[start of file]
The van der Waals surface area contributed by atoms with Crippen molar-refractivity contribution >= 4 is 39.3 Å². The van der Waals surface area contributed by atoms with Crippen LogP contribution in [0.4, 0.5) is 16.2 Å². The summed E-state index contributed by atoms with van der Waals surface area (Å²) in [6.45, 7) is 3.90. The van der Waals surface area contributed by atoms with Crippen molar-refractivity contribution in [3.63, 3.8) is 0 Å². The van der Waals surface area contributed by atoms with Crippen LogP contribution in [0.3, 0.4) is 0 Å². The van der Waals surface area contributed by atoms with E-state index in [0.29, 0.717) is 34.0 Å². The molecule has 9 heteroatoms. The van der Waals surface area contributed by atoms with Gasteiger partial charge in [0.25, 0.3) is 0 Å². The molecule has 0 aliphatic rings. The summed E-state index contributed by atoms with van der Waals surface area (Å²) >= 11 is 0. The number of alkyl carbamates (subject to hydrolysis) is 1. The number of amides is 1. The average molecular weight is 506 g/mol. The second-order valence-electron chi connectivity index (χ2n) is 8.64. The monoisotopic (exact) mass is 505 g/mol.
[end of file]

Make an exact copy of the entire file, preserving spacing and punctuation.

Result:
The van der Waals surface area contributed by atoms with Crippen molar-refractivity contribution >= 4 is 39.3 Å². The van der Waals surface area contributed by atoms with Crippen LogP contribution in [0.4, 0.5) is 16.2 Å². The summed E-state index contributed by atoms with van der Waals surface area (Å²) in [6.45, 7) is 3.90. The van der Waals surface area contributed by atoms with Crippen molar-refractivity contribution in [3.63, 3.8) is 0 Å². The van der Waals surface area contributed by atoms with Crippen LogP contribution in [0.3, 0.4) is 0 Å². The van der Waals surface area contributed by atoms with E-state index in [0.29, 0.717) is 34.0 Å². The molecule has 9 heteroatoms. The van der Waals surface area contributed by atoms with Gasteiger partial charge in [0.25, 0.3) is 0 Å². The molecule has 0 aliphatic rings. The summed E-state index contributed by atoms with van der Waals surface area (Å²) >= 11 is 0. The number of alkyl carbamates (subject to hydrolysis) is 1. The number of amides is 1. The average molecular weight is 506 g/mol. The second-order valence-electron chi connectivity index (χ2n) is 8.64. The monoisotopic (exact) mass is 505 g/mol.